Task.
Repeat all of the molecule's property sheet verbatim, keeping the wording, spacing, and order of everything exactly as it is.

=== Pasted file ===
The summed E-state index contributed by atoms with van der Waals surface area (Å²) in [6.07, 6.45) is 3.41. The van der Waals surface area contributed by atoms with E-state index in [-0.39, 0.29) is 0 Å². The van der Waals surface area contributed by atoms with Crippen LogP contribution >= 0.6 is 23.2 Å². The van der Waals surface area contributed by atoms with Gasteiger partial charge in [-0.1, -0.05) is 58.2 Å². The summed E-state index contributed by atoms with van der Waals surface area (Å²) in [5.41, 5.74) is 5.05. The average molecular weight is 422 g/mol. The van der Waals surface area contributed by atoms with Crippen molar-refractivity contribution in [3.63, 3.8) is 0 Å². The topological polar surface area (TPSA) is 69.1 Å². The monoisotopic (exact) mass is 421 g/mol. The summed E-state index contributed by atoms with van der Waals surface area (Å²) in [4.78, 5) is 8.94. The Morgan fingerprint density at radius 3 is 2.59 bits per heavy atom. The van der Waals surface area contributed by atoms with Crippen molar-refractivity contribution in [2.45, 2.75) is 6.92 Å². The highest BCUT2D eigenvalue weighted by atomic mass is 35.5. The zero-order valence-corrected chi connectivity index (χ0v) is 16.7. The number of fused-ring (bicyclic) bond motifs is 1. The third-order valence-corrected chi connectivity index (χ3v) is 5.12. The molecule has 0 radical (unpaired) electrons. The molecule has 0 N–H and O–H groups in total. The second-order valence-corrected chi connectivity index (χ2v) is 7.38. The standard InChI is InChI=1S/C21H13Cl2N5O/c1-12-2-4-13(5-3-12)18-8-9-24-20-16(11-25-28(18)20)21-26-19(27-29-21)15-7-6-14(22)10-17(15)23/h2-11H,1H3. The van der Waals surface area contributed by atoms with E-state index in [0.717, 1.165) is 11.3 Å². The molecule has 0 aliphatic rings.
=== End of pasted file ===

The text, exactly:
The summed E-state index contributed by atoms with van der Waals surface area (Å²) in [6.07, 6.45) is 3.41. The van der Waals surface area contributed by atoms with E-state index in [-0.39, 0.29) is 0 Å². The van der Waals surface area contributed by atoms with Crippen LogP contribution >= 0.6 is 23.2 Å². The van der Waals surface area contributed by atoms with Gasteiger partial charge in [-0.1, -0.05) is 58.2 Å². The summed E-state index contributed by atoms with van der Waals surface area (Å²) in [5.41, 5.74) is 5.05. The average molecular weight is 422 g/mol. The van der Waals surface area contributed by atoms with Crippen molar-refractivity contribution in [3.63, 3.8) is 0 Å². The topological polar surface area (TPSA) is 69.1 Å². The monoisotopic (exact) mass is 421 g/mol. The summed E-state index contributed by atoms with van der Waals surface area (Å²) in [4.78, 5) is 8.94. The Morgan fingerprint density at radius 3 is 2.59 bits per heavy atom. The van der Waals surface area contributed by atoms with Crippen molar-refractivity contribution in [2.45, 2.75) is 6.92 Å². The highest BCUT2D eigenvalue weighted by atomic mass is 35.5. The zero-order valence-corrected chi connectivity index (χ0v) is 16.7. The number of fused-ring (bicyclic) bond motifs is 1. The third-order valence-corrected chi connectivity index (χ3v) is 5.12. The molecule has 0 radical (unpaired) electrons. The molecule has 0 N–H and O–H groups in total. The second-order valence-corrected chi connectivity index (χ2v) is 7.38. The standard InChI is InChI=1S/C21H13Cl2N5O/c1-12-2-4-13(5-3-12)18-8-9-24-20-16(11-25-28(18)20)21-26-19(27-29-21)15-7-6-14(22)10-17(15)23/h2-11H,1H3. The van der Waals surface area contributed by atoms with E-state index in [0.717, 1.165) is 11.3 Å². The molecule has 0 aliphatic rings.